Shoot Thinning Time in the Vineyard

This past wave of heat has pushed our vines right up to the critical shoot thinning & suckering window: nearly everything is growing and exposed, but still young and tender so that the offending shoots are easily rubbed off with the fingers. The shoots are 4 to 8 inches long with 3 or 4 leaves growing at right angles to the stem.

Shoots in need of thinning.

The grapevine is an extremely old and successful botanical family in evolutionary terms. Its primary genetic survival strategy is to provide for many extra potential buds and shoots all over the vine, on both new and mature plant structures, ready spring forth and grow whenever a primary shoot fails, or when the available plant energy exceeds the minimum necessary to send forth and mature the primary shoots.
In sharp contrast, our objective as vineyard managers seeking the highest quality crop over a sustained period of years is to have a single row of growing shoots evenly spaced every 3 to 5 inches along the training wire. Most plants now have between 1 and 4 shoot locations where we will rub off the secondary, extra shoots.

This is the one to remove.

This will ensure that there is ample air ventilation throughout the canopy and abundant sunlight reaches all parts of the vine and fruit. Providing sunlight and good air flow are critical strategies in our campaign to keep the vines free of mildew and disease. Rubbing off the suckers on the trunk eliminates mildew-prone green tissue and it also conserves the plant’s energy for the fruit we are hoping to ripen.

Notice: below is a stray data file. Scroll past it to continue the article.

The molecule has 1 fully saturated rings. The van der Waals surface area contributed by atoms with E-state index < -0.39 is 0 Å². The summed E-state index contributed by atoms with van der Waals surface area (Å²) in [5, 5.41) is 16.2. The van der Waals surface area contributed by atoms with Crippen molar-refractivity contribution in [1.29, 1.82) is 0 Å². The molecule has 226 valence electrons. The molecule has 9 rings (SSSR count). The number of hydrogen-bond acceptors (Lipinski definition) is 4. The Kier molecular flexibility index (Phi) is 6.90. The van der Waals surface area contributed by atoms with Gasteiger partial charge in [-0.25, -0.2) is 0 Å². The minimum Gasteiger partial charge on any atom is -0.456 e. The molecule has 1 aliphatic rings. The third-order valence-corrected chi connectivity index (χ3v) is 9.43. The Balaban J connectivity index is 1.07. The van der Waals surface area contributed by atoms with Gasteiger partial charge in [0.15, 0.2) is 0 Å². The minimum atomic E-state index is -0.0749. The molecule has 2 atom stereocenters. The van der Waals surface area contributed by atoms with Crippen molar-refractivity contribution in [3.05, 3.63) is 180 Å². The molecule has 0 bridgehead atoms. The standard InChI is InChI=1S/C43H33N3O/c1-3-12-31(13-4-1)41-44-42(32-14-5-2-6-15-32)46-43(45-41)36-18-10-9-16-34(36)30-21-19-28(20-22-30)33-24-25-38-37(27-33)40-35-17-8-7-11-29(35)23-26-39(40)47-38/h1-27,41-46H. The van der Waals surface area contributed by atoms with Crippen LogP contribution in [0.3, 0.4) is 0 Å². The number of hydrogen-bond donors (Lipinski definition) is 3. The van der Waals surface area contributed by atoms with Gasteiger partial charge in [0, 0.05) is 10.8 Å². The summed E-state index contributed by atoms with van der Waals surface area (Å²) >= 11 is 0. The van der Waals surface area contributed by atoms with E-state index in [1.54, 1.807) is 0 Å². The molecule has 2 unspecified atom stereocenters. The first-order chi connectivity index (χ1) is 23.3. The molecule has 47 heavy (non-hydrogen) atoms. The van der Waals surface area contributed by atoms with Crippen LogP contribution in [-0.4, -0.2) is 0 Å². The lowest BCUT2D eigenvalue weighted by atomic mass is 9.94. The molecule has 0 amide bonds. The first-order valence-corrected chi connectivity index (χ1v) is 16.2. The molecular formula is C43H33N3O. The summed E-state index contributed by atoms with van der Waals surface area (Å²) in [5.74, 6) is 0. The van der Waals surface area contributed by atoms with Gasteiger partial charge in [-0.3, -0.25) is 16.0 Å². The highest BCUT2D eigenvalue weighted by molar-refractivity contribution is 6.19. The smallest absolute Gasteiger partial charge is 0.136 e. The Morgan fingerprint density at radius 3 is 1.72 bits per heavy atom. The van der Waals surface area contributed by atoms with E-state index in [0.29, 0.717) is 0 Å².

Sucker these now!

Good sun exposure throughout the growing season is essential for optimum fruit quality; good exposure of the basal sections of the canes in mid-June as the shoots are about 2 feet long is critical for establishing the potential number and size of the fruit clusters to be produced the following year! Excessive shade can also induce the plant to invest much energy in growing a canopy that is too tall and too dense, it’s genetic survival strategy as a vine also involves growing to the top of the tree (trellis here) in order to get some fruit into the sunlight where it will mature and the seeds be carried off by the birds.
Peter, Founder & Vineyard Manager.

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